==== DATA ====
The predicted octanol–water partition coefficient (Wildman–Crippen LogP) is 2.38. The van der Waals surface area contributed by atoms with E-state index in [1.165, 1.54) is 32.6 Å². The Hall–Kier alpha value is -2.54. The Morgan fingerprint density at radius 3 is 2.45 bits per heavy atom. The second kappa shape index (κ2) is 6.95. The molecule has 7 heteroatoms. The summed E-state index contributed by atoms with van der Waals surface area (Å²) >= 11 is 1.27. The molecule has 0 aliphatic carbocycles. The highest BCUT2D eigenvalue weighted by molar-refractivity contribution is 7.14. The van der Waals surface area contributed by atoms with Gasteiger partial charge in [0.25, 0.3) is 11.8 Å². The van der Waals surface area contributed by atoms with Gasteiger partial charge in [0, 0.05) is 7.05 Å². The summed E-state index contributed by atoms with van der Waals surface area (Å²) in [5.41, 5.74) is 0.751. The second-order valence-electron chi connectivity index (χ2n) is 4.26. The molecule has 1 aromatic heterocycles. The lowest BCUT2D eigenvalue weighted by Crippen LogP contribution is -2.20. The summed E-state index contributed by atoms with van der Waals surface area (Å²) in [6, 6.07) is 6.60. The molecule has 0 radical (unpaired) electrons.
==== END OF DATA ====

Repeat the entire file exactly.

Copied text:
The predicted octanol–water partition coefficient (Wildman–Crippen LogP) is 2.38. The van der Waals surface area contributed by atoms with E-state index in [1.165, 1.54) is 32.6 Å². The Hall–Kier alpha value is -2.54. The Morgan fingerprint density at radius 3 is 2.45 bits per heavy atom. The second kappa shape index (κ2) is 6.95. The molecule has 7 heteroatoms. The summed E-state index contributed by atoms with van der Waals surface area (Å²) >= 11 is 1.27. The molecule has 0 aliphatic carbocycles. The highest BCUT2D eigenvalue weighted by molar-refractivity contribution is 7.14. The van der Waals surface area contributed by atoms with Gasteiger partial charge in [0.25, 0.3) is 11.8 Å². The van der Waals surface area contributed by atoms with Gasteiger partial charge in [0, 0.05) is 7.05 Å². The summed E-state index contributed by atoms with van der Waals surface area (Å²) in [5.41, 5.74) is 0.751. The second-order valence-electron chi connectivity index (χ2n) is 4.26. The molecule has 1 aromatic heterocycles. The lowest BCUT2D eigenvalue weighted by Crippen LogP contribution is -2.20. The summed E-state index contributed by atoms with van der Waals surface area (Å²) in [6, 6.07) is 6.60. The molecule has 0 radical (unpaired) electrons.